The majority of golfers are using the wrong golf ball and it’s most likely hurting their game. There’s a reason the players on tour are using certain balls but that doesn’t mean you should use them too. You most likely don’t swing as fast as them and you most likely don’t hit the ball as solid.
That being said, I’ve decided to go out and try to find the best possible golf ball for the average golfer. The Srixon Soft Feel and Taylormade Project (a) are two of the more popular balls for the average hacker and this post will talk about how they compared to each other in terms of distance, forgiveness, and feel.
I wanted to test them out in a real-world environment and that’s why I actually brought them to the course. I played a par 3, par 4, and par 5 with the two balls and you can watch the full video below. You can also check out the summary if you’d rather do that.
Project (a) & Soft Feel Specs
|Taylormade Project (a)||Srixon Soft Feel|
|Layers||3 piece||2 piece|
Smooth roll on green
Solid on green
|Cons||Lower ball flight|
|Who's It For||Intermediate||Beginner/Intermediate|
|Check Price On Amazon||Check Price On Amazon|
Project (a) vs Soft Feel: Feel
When it comes to golf balls, how it feels is more of personal preference. It’s not something that’ll impact performance but you definitely want something that feels solid when you hit it. Certain balls almost feel like you’re hitting a rock while others feel more like a sponge.
Most people prefer a golf ball that’s somewhere in the middle.
When I’m looking for a golf ball, one of the first things I look at is how firm or soft it is. I prefer something that’s more on the softer side and I think the average golfer would as well. They just feel a lot more solid off the tee and on the green.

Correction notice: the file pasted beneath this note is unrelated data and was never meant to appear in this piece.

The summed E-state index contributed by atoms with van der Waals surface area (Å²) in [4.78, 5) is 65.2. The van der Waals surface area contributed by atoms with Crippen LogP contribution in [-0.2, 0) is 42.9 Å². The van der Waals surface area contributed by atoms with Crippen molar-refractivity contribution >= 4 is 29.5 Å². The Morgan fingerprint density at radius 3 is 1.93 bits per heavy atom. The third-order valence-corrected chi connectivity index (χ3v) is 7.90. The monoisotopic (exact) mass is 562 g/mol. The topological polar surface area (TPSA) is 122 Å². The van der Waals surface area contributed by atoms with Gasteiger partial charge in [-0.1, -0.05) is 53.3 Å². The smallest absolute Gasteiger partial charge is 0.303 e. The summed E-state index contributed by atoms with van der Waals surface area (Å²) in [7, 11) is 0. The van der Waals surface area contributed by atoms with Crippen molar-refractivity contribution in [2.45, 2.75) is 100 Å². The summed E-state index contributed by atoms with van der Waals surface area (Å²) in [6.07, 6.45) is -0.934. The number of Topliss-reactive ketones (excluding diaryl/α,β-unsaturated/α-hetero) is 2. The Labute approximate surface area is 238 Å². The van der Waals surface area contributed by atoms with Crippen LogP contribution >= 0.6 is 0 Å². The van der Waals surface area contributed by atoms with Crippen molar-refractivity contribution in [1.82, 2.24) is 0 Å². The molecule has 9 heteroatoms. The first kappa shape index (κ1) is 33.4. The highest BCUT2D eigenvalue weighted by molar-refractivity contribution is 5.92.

The good news about the Soft Feel and Project (a) is that they both lean towards the softer side. The Project (a) is closer to the middle (in terms of softness) but the Soft Feel is called that for a reason.
Both balls feel really solid off the tee but I’d have to give the edge to the Srixon on the green. I didn’t make more putts with the Srixon or anything like that but it definitely felt buttery smooth coming off the face.
Winner: Srixon Soft Feel.
Project (a) vs Soft Feel: Distance
This is arguably the most important aspect of a golf ball if you asked an average player. Everyone wants to bomb it long and straight down the fairway, and if that’s the case, you need to be using the right ball.
If you don’t swing as fast as the pros and you don’t compress the ball as much, you probably shouldn’t use the same ball. What’ll most likely happen is that you’ll get laughable distance, the ball might only fly 10 feet off the ground, and you’ll have a tough time hitting the right fairway.
If you watched the video above you’d know that on the first hole I thought I hit the Project (a) more solidly than the Srixon. When I got down to the ball I was pretty surprised to see the Soft Feel about 20 yards ahead of the Project. The Srixon did kick pretty hard when it hit the ground but I still think it’d be longer if it hadn’t.
The same thing happened with the second shot. The Srixon clearly went 5-10 yards longer than the Project. On the second hole, the Project ended up hitting a tree so it was a bit tough to tell which had more distance (I feel like it would be similar).
The same sort of thing happened on the third tee shot but my second and third shots were pretty close in terms of distance. The thing I can say for sure is that the Project was never longer when I struck both of them pure.
Winner: Srixon Soft Feel.
Project (a) vs Soft Feel: Accuracy
When it comes to accuracy, what I’m talking about is how often the ball ended up in the fairway. This is a lot more important to me than distance because it’s pretty hard shooting good scores when you’re always hitting out of the rough.